I keep thinking about Ed and Leatrice Roberts. Kalamu, Ashley, Maria, and I spent a couple of Saturdays there this summer. Maria, a rising senior at Douglass High School, sat between the two white-haired elders with dancing eyes and mischievous grins. They were on the couch, beneath the photograph of Dillard University’s college of education class of 1948. Maria’s head was bent over her notebook, except when she threw it back, braids and beads and all, laughing with Ed and Leatrice about crazy Ed dragging Leatrice on dates to union meetings or voter registration drives. Or when she looked straight at Leatrice, accepting and appreciating her elder’s stern, gentle question about how the boys were treating her.
The Roberts’ house is gone now, completely flooded out like the other homes in Pontchartrain Park by the breaches in the London Avenue Canal. And the story of their neighborhood hasn’t really been told in the national media. It’s easy to see the poverty and racism and downright evil unearthed by Katrina. What we don’t see is that the largest group of black, college-educated homeowners in New Orleans were teachers. What happens to this group when public schools are shut down?
I doubt that Ed and Leatrice carried out the old diplomas from the first graduating class of McDonogh 35, of which Mrs. Reed, Leatrice’s mother, was a member. I expect all the photographs and memorabilia from Amerzion Baptist Church, the lower 9th ward church down the street from my fiance’s house and where her family and Leatrice’s family have been members since the Reconstruction era, are gone now. Leatrice was head of the history committee and had enlisted our SAC digital media crew to help with the 135th anniversary celebration in October. And Keith Ferdinand’s drawings, the ones he did as a kid in the late 1950’s are probably gone. Most of them were lost in 1965, when Betsy flooded the Ferdinand home in the lower 9th ward. Ed and Leatrice, dry back in 1965 in their new Pontchartrain Park home, had some of the few surviving youth drawings of their godson.
But if I know Ed and Leatrice, their hearts are especially heavy about the threats to American Federation of Teachers Local 527 that the post-Katrina state of public education in New Orleans have laid bare.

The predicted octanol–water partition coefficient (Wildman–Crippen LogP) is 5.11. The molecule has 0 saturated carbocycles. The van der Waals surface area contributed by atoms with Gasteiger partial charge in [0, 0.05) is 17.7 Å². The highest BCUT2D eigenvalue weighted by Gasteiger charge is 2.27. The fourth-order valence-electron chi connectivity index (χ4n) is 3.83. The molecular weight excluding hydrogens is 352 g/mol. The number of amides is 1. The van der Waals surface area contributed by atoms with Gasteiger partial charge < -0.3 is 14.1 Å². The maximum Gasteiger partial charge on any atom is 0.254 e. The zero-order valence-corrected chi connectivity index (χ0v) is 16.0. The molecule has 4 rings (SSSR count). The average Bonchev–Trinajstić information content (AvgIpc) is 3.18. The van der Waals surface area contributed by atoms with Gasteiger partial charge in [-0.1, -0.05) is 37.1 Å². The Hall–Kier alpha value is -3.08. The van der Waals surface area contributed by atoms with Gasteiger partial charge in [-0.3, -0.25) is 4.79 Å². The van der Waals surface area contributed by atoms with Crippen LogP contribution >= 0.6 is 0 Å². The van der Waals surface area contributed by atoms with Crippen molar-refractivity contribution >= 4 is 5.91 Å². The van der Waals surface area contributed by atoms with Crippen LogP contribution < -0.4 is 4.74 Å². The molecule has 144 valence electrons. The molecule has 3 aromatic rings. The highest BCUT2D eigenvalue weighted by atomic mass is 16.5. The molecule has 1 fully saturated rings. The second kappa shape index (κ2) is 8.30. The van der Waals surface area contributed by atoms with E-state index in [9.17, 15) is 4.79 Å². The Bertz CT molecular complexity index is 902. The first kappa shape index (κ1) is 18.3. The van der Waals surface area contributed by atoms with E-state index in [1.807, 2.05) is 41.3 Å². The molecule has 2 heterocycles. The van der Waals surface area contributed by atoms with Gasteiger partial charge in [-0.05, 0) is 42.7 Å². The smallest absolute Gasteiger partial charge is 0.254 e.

I remember Maria putting down her pen, and smiling with pride and mischievous conspiracy when Ed talked about how his elementary school classroom became an adult literacy center. Ed and his union colleagues knew that developing literacy for their students needed to include parents. But they also knew that in the Jim Crow south, the education had to be political too. Parents needed to register to vote, and the classrooms were important spaces for developing democracy.
Maria practically cheered when Leatrice explained that she started teaching in 1949, the year that black teachers finally won equal pay. Maria had just finished a new writing on Veronica Hill (you can read it—and see a picture of Leatrice and Maria—at www.strom.clemson.edu/teams/literacy/sac), one of the teachers who helped launch the first white collar union in the south, AFT Local 527. This black union had as one of its main goals to pursue the struggle for equal pay for teachers in the Jim Crow South.
And Maria had been angry when she read the headlines in the local newspaper that the school district was considering dropping its contribution to the Health and Welfare Fund, a union and district partnership that the Roberts and fellow teachers had fought for—not just for the dental and vision benefits but for the professional development provided by the teacher center (now the Center for Professional Growth and Development)—the most stable avenue for improving teaching practices and sharing resources that black or white teachers in New Orleans have had for the last 30 or 40 years.
Maria concludes her essay on Leatrice, entitled “Sharing a Life, Passing a Torch,” with these paragraphs.
“`Just because you retire doesn’t mean you stop being an activist.’ That’s the reason she founded the retiree chapter. Ms. Leatrice and Mr. Edward struggled their whole lives to get teachers the benefits they deserved through the health and welfare fund. They succeeded, but now everything they worked for is on the brink of getting destroyed as the school system considers cutting the Health and Welfare Fund to balance its budget.
“`I’ve done all I can, but before I’m gone I want someone to pass the torch to,’ Ms. Leatrice said.
“That’s why I went to see her. I wanted to let her know that we students appreciate her and that there are a few of us who would gladly receive the torch and run with it.”
I am proud of Maria’s resolve and know that her words aren’t hollow. She’s already planning to move back to New Orleans in January, to carry the torch the Roberts have passed. She understands that this may mean getting a GED, since schools that honor the democratic institutions that Ed and Leatrice and other black teachers fought to establish will probably not be open. And I will be proud to be there with Maria and her classmates, working as hard as ever to give them the best education possible and one that preserves what storms and post-Katrina opportunists cannot wash away.
The opinions expressed in After the Storm are strictly those of the author(s) and do not reflect the opinions or endorsement of Editorial Projects in Education, or any of its publications.